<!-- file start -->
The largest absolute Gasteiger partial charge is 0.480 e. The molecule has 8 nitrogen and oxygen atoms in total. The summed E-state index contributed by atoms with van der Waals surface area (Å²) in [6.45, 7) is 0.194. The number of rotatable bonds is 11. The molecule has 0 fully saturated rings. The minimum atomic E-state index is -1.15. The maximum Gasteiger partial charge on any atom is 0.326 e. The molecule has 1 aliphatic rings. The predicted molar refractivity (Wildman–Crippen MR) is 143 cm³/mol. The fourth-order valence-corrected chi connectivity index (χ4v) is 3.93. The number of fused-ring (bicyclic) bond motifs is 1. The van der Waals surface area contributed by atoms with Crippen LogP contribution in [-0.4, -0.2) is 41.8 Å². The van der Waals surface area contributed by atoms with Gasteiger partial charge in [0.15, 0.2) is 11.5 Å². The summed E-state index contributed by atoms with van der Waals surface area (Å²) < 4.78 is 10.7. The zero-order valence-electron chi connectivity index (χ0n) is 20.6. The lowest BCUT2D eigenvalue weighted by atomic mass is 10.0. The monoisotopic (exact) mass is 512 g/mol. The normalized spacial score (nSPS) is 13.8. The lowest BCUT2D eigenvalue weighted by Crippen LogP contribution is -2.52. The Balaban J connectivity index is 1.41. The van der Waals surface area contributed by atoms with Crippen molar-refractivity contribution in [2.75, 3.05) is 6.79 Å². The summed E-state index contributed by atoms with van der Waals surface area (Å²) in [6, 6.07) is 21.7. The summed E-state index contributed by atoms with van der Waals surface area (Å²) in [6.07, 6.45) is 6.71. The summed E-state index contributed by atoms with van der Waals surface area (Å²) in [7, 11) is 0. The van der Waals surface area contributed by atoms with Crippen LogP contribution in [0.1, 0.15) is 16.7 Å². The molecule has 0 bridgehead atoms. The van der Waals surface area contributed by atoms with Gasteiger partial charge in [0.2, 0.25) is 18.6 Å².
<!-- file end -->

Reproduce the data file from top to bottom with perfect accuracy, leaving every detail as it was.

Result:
The largest absolute Gasteiger partial charge is 0.480 e. The molecule has 8 nitrogen and oxygen atoms in total. The summed E-state index contributed by atoms with van der Waals surface area (Å²) in [6.45, 7) is 0.194. The number of rotatable bonds is 11. The molecule has 0 fully saturated rings. The minimum atomic E-state index is -1.15. The maximum Gasteiger partial charge on any atom is 0.326 e. The molecule has 1 aliphatic rings. The predicted molar refractivity (Wildman–Crippen MR) is 143 cm³/mol. The fourth-order valence-corrected chi connectivity index (χ4v) is 3.93. The number of fused-ring (bicyclic) bond motifs is 1. The van der Waals surface area contributed by atoms with Crippen LogP contribution in [-0.4, -0.2) is 41.8 Å². The van der Waals surface area contributed by atoms with Gasteiger partial charge in [0.15, 0.2) is 11.5 Å². The summed E-state index contributed by atoms with van der Waals surface area (Å²) < 4.78 is 10.7. The zero-order valence-electron chi connectivity index (χ0n) is 20.6. The lowest BCUT2D eigenvalue weighted by atomic mass is 10.0. The monoisotopic (exact) mass is 512 g/mol. The normalized spacial score (nSPS) is 13.8. The lowest BCUT2D eigenvalue weighted by Crippen LogP contribution is -2.52. The Balaban J connectivity index is 1.41. The van der Waals surface area contributed by atoms with Crippen molar-refractivity contribution in [2.75, 3.05) is 6.79 Å². The summed E-state index contributed by atoms with van der Waals surface area (Å²) in [6, 6.07) is 21.7. The summed E-state index contributed by atoms with van der Waals surface area (Å²) in [6.07, 6.45) is 6.71. The summed E-state index contributed by atoms with van der Waals surface area (Å²) in [7, 11) is 0. The van der Waals surface area contributed by atoms with Crippen LogP contribution in [0.1, 0.15) is 16.7 Å². The molecule has 0 bridgehead atoms. The van der Waals surface area contributed by atoms with Gasteiger partial charge in [0.2, 0.25) is 18.6 Å².